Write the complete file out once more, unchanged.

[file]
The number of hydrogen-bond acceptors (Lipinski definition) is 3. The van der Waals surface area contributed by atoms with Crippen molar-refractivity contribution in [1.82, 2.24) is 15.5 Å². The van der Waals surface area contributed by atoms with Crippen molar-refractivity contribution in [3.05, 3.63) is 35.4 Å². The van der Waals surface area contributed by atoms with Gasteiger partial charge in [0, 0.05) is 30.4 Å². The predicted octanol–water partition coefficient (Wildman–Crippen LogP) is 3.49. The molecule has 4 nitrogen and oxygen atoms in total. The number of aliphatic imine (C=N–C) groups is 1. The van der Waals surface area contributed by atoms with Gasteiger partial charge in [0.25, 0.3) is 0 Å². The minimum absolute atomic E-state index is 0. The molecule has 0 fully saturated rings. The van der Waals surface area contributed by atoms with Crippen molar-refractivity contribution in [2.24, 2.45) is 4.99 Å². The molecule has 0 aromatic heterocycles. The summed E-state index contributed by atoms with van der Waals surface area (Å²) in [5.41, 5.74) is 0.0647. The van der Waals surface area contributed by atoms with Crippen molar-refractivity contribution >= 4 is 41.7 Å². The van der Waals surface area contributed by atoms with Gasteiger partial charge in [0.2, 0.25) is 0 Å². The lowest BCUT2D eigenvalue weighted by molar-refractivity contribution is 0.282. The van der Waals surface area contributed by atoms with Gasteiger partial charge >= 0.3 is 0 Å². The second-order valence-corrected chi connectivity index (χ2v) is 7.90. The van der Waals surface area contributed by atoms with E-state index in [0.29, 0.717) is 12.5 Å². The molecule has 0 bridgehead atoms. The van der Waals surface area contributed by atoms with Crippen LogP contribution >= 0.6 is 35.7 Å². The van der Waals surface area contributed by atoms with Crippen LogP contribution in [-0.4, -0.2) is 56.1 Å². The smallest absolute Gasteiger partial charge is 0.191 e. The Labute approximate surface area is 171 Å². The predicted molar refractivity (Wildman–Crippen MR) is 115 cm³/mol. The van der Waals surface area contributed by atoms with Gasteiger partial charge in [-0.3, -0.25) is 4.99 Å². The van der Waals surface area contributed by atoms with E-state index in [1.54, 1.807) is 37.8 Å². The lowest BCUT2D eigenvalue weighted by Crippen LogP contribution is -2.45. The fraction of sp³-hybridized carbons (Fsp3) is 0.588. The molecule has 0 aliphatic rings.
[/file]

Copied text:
The number of hydrogen-bond acceptors (Lipinski definition) is 3. The van der Waals surface area contributed by atoms with Crippen molar-refractivity contribution in [1.82, 2.24) is 15.5 Å². The van der Waals surface area contributed by atoms with Crippen molar-refractivity contribution in [3.05, 3.63) is 35.4 Å². The van der Waals surface area contributed by atoms with Gasteiger partial charge in [0, 0.05) is 30.4 Å². The predicted octanol–water partition coefficient (Wildman–Crippen LogP) is 3.49. The molecule has 4 nitrogen and oxygen atoms in total. The number of aliphatic imine (C=N–C) groups is 1. The van der Waals surface area contributed by atoms with Gasteiger partial charge in [0.25, 0.3) is 0 Å². The minimum absolute atomic E-state index is 0. The molecule has 0 fully saturated rings. The van der Waals surface area contributed by atoms with Crippen molar-refractivity contribution in [2.24, 2.45) is 4.99 Å². The molecule has 0 aromatic heterocycles. The summed E-state index contributed by atoms with van der Waals surface area (Å²) in [5.41, 5.74) is 0.0647. The van der Waals surface area contributed by atoms with Crippen molar-refractivity contribution >= 4 is 41.7 Å². The van der Waals surface area contributed by atoms with Gasteiger partial charge in [0.2, 0.25) is 0 Å². The lowest BCUT2D eigenvalue weighted by molar-refractivity contribution is 0.282. The van der Waals surface area contributed by atoms with Gasteiger partial charge >= 0.3 is 0 Å². The second-order valence-corrected chi connectivity index (χ2v) is 7.90. The van der Waals surface area contributed by atoms with E-state index in [0.29, 0.717) is 12.5 Å². The molecule has 0 bridgehead atoms. The van der Waals surface area contributed by atoms with Crippen LogP contribution >= 0.6 is 35.7 Å². The van der Waals surface area contributed by atoms with Crippen LogP contribution in [-0.4, -0.2) is 56.1 Å². The smallest absolute Gasteiger partial charge is 0.191 e. The Labute approximate surface area is 171 Å². The predicted molar refractivity (Wildman–Crippen MR) is 115 cm³/mol. The van der Waals surface area contributed by atoms with Gasteiger partial charge in [-0.3, -0.25) is 4.99 Å². The van der Waals surface area contributed by atoms with E-state index in [1.54, 1.807) is 37.8 Å². The lowest BCUT2D eigenvalue weighted by Crippen LogP contribution is -2.45. The fraction of sp³-hybridized carbons (Fsp3) is 0.588. The molecule has 0 aliphatic rings.